This court reviews de novo a district court's grant of summary judgment. Anderson v. Liberty Lobby, Inc., 477 U.S. 242, 255, 106 S. Ct. 2505, 2513, 91 L. Ed. 2d 202 (1986). Summary judgment is appropriate if, after drawing all reasonable inferences in favor of the non-moving party, this court concludes that there is no genuine issue of material fact and the moving party is entitled to judgment as a matter of law. Juarez v. Ameritech Mobile Communications, Inc., 957 F.2d 317, 320 (7th Cir. 1992).
In order to prevail on a strict liability claim under Illinois law, a plaintiff must show that the injury resulted from a condition of the product, that the condition was unreasonably dangerous, and that the condition existed at the time the product left the manufacturer's control. Suvada v. White Motor Co., 32 Ill. 2d 612, 210 N.E.2d 182, 188 (1965).
The district court found that the plaintiff could not prove the "unreasonably dangerous" element, and therefore awarded judgment to the defendant. Under Illinois law, " [w]hether a product is unreasonably dangerous for failure to incorporate safety devices is ordinarily a question of fact which the jury should resolve." Doser v. Savage Manufacturing and Sales, Inc., 142 Ill. 2d 176, 154 Ill.Dec. 593, 598-99, 568 N.E.2d 814, 819-20 (1990).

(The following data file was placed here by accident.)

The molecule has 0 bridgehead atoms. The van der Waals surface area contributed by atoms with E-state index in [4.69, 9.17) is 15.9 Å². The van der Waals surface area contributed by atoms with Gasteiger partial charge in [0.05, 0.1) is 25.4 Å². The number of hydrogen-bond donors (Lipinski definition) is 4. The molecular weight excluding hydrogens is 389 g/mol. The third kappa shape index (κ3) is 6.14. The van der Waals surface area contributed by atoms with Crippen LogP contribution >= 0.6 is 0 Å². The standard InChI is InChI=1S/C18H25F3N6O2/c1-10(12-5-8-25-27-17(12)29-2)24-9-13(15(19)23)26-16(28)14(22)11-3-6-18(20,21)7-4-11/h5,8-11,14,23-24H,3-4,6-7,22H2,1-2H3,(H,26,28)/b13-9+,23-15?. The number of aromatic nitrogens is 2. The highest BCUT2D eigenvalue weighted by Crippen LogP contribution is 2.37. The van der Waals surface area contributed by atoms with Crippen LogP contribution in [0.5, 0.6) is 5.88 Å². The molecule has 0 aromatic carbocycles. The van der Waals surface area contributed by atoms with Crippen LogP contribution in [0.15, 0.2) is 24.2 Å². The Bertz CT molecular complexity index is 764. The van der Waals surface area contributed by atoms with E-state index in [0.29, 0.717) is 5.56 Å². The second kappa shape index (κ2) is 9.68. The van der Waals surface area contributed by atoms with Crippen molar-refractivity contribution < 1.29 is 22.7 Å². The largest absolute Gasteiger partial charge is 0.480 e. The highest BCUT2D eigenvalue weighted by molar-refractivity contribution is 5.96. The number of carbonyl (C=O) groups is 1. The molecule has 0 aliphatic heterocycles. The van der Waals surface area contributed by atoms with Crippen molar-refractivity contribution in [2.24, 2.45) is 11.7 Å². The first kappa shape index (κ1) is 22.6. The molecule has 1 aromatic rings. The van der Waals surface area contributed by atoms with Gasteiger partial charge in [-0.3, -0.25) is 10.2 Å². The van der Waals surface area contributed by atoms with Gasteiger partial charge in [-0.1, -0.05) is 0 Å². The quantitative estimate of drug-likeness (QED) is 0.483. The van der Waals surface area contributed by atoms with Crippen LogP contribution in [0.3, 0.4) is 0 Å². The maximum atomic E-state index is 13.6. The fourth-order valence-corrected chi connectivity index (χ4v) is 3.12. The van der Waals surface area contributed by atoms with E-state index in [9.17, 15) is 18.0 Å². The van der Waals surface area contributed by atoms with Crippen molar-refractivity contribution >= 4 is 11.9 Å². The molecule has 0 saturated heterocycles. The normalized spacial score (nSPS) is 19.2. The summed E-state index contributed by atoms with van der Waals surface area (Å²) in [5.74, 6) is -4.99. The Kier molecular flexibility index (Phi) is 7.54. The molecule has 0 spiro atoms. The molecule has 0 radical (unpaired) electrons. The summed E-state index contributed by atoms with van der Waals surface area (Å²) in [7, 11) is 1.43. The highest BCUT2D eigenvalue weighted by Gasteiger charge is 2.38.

B. Consumer Expectation Test v. Risk/Benefit Analysis
The parties dispute what precisely is the correct test to apply in determining whether a product is unreasonably dangerous. Ingersoll-Rand maintains that the "consumer expectation test" is the correct vehicle under Illinois law. The consumer expectation test defines an unreasonably dangerous product as one which is "dangerous to an extent beyond that which would be contemplated by the ordinary person with ordinary knowledge common to the community." Miller v. Dvornik, 149 Ill.App.3d 883, 103 Ill.Dec. 139, 142, 501 N.E.2d 160, 163 (1986). The defendant argues that since hydraulic leaks are an inherent propensity of the roof-bolter's hydraulic system, and since this propensity was obvious to the plaintiff, Faucett fails to meet the consumer expectation test.